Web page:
“Inexperienced workers want too much money,” said an administrative services official at the Dallas Fed. “Workers with resumes I really liked got hired by other companies before I could get interviews.”

The challenge is not just related to hiring; companies must also redouble their efforts to retain current workers.

In February, Texas had 932,000 job openings — the most on record and about twice as many as in the 2010s. Additionally, 400,000 Texans quit their jobs in February, another labor market indicator boiling.

“I’ve never seen so much demand before – so many companies needing to hire in Dallas-Fort Worth,” said Mark Malone, who has worked in the recruiting industry for 25 years and serves as senior regional president. from Robert Half to Dallas.

To attract talent today, the No. 1 requirement is to pay the market rate, he said. A Robert Half survey found that 57% of Dallas companies raised starting salaries and 40% offered signing bonuses.

If it’s hard to compete on pay, employers can try to make up the shortfall by offering remote work, more paid time off, and alternative career paths.

“Whatever benefits you have to offer, put it out there,” Malone said. “You have to sell your business, you have to sell the opportunity.”

Many applicants will receive multiple offers, so employers need to act quickly, he said. They don’t have to skip their usual check, but they can speed up interviews and condense the time frame.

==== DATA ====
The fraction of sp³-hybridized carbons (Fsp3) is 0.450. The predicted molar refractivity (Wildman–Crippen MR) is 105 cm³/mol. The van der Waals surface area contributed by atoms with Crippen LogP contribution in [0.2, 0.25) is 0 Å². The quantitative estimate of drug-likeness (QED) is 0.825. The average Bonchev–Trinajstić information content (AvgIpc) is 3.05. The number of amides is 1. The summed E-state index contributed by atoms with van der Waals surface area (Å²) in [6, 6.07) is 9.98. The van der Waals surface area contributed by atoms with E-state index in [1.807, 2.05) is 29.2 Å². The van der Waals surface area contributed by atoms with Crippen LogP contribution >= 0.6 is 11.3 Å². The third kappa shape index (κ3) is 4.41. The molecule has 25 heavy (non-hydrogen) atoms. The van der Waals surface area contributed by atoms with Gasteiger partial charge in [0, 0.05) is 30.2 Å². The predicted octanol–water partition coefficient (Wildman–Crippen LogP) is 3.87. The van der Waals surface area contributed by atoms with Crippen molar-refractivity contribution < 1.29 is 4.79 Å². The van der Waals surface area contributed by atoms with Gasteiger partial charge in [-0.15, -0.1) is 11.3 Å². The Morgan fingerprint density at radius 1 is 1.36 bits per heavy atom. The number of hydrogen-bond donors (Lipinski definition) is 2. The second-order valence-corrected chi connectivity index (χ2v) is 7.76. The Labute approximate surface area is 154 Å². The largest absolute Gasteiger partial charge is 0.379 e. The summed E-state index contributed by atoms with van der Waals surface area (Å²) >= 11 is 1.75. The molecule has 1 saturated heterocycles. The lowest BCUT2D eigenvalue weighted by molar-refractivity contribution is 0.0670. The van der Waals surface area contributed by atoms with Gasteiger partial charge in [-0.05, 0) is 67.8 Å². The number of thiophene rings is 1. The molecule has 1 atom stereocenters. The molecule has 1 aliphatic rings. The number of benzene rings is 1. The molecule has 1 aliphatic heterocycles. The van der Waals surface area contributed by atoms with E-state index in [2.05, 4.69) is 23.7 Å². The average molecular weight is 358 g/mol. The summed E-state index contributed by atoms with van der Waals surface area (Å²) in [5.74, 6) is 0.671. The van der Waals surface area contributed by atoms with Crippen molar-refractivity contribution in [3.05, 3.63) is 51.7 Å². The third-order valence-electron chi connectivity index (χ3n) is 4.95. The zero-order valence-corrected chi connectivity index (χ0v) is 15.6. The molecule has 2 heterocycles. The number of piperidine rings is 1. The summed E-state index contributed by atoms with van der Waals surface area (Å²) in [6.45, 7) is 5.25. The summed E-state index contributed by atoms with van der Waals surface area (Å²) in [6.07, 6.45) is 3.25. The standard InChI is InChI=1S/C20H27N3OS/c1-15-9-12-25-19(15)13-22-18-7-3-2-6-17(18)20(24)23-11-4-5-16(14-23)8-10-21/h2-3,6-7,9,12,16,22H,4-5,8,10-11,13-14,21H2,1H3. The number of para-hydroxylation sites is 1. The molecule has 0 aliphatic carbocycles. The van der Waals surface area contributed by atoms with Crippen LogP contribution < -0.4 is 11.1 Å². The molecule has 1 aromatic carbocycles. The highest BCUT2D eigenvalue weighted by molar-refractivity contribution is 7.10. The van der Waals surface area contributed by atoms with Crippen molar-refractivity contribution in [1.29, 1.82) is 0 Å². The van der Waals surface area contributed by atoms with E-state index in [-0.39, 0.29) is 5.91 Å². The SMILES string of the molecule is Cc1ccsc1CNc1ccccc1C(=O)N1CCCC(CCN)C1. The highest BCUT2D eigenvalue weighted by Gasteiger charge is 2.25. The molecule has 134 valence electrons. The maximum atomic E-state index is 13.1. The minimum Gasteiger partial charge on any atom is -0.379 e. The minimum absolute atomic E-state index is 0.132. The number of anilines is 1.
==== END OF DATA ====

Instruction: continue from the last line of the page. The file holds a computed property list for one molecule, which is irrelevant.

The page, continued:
“The candidate shelf life is very short,” Malone said. “If you wait, they’re gone.”

Many businesses, especially small businesses, have not reset pay scales for the post-pandemic world. They have work to do and must act proactively.

“Give your employees raises before they start doing their own research and realize they’re being underpaid for their skills,” Malone said.

To understand how much the labor market has changed, check the unemployment rate.

In oil and gas, one of Texas’ highest-paying industries, the rate has fallen nearly 11 percentage points over the past year. The unemployment rate for leisure and hospitality workers, hard hit by the pandemic, has halved.

In April, the healthcare and financial sectors both had unemployment rates around 2%, reflecting a shortage of available talent.

Texas Oncology, a Dallas-based private practice with 6,200 employees, currently has more than 400 openings. He’s hosting a Saturday job fair in Dallas and using other strategies to attract candidates while focusing on employee retention.

The company’s “high retention” efforts include recognizing and rewarding nurses; strengthen collaboration; simplify paperwork; and get testimonials from patients about their cancer care.

“It’s really important that we create an employee experience that differentiates us from others,” said Elizabeth Spurlock, director of human resources. “We can help employees see how the work they do every day relates to our mission and vision. What are those moments that matter to a nurse, insurance examiner or medical assistant? »

The company has increased the number of town halls to improve communication. It offers bonuses for obtaining certifications, remote work for those who can take time off from the clinic, job sharing and flexible hours, including four days of 10-hour shifts, he said. she declared.

But the biggest motivator is the ability to provide quality patient care: “Higher pay isn’t necessarily a silver bullet,” Spurlock said. “It’s a piece of the puzzle.”